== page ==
I went back Sunday to St.Denis for the free organ concert and survived to tell the tale. Divine. Elaine wrote about the marche St.Denis by the way.


  1. Judy G5:04 AM

    We are in Paris now and visited this exhibition. Glad you put it in your post. It was very amazing to see. Today we go to the Gothic Cathedral in St. Denis.
    Thank you for all your interesting posts.

  2. Looks like you two really enjoyed yourselves..so much in common..:)

    Love the aquarelle paintbox under glass..my glimpse of it..

    who knows ..si ta soeur ne lis pas tes billets "en secret?:)
    I would bet on it.

    1. D'accord, so won't take your bet.

      Diane in Denver

  3. Thank you for the tour - so much loveliness! I, too, and fascinated by old paintboxes with so many stories to tell.
    Speaking of stories, there must be a story about your sister and why she doesn't read your great blog - yikes! Let's just focus on that cheery cherry cup.

  4. The Gustave Moreau museum was on my list for years, and I finally got there in June. Fabulous! Those overdrawn paintings must be seen first hand, even your excellent photos don't give the full effect. A very handsome and informative employee was on hand to point out important works, which added to the experience. Moreau sure had a thing for his mother, didn't he? (BTW those are orchids not cyclamen)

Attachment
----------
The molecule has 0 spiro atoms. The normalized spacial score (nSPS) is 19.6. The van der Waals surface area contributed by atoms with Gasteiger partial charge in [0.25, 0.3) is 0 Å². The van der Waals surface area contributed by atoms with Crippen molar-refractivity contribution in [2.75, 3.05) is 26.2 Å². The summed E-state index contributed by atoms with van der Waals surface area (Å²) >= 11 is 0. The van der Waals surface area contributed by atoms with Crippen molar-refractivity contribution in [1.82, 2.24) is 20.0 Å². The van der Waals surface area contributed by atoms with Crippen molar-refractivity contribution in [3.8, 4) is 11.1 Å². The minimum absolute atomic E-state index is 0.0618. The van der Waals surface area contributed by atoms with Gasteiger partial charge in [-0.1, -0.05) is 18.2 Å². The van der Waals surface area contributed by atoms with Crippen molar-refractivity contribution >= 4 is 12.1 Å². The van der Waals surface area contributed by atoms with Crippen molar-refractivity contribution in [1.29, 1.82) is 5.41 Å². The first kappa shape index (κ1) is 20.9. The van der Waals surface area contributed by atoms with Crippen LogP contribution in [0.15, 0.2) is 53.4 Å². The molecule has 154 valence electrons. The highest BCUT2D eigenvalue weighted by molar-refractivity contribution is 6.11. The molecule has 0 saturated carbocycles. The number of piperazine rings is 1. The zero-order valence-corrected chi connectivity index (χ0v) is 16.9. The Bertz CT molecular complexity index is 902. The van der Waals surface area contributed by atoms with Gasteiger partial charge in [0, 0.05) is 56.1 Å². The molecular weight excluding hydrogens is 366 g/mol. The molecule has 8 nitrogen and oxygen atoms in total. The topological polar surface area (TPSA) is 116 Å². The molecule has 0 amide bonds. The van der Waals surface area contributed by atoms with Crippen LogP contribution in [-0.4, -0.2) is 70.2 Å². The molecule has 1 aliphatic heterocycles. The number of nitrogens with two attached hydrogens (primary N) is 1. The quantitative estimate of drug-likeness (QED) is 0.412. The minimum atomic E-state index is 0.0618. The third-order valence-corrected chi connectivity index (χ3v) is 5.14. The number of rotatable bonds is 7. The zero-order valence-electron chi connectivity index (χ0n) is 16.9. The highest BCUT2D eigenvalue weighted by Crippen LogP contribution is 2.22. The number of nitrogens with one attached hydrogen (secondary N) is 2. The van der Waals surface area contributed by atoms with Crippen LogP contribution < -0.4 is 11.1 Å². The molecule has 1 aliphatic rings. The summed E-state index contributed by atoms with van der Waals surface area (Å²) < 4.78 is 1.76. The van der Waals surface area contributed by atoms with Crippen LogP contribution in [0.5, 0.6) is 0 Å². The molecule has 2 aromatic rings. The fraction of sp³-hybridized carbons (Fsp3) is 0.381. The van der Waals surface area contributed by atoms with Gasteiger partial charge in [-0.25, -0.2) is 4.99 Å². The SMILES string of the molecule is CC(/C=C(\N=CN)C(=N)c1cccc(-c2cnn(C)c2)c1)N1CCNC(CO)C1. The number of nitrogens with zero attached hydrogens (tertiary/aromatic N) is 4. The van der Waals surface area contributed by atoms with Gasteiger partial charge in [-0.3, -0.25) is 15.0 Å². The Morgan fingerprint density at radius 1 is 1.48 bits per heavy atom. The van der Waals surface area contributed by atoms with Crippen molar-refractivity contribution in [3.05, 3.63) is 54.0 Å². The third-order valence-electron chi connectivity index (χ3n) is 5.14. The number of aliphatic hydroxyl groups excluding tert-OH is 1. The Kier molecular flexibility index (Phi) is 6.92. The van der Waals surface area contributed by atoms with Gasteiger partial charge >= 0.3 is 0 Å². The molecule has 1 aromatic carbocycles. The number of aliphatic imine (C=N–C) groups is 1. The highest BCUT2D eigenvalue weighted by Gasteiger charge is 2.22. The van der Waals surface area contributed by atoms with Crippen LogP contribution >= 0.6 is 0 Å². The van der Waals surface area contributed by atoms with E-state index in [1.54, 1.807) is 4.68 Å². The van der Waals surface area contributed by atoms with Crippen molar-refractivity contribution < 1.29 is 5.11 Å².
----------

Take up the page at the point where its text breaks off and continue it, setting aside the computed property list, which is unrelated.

1. Oh I didn't know about his mother!! Will I never get flower species right? Probably not...

    2. I don't have particular knowledge of Moreau and his mother, but either a wall plaque or an enthusiastic (and handsome) guide stressed his close lifelong relationship with his mother. Once that idea was introduced, it was obvious that there were many more pictures of his mother, in juxtaposition with self portraits, than pictures of his wife. The portraits on his bedroom wall are pretty obvious.

  5. Speaking of things beautiful; your latest post about visiting the Gustave Moreau
    Museum with your friend Elaine, was wonderful.
    Did you know Matisse studied with him?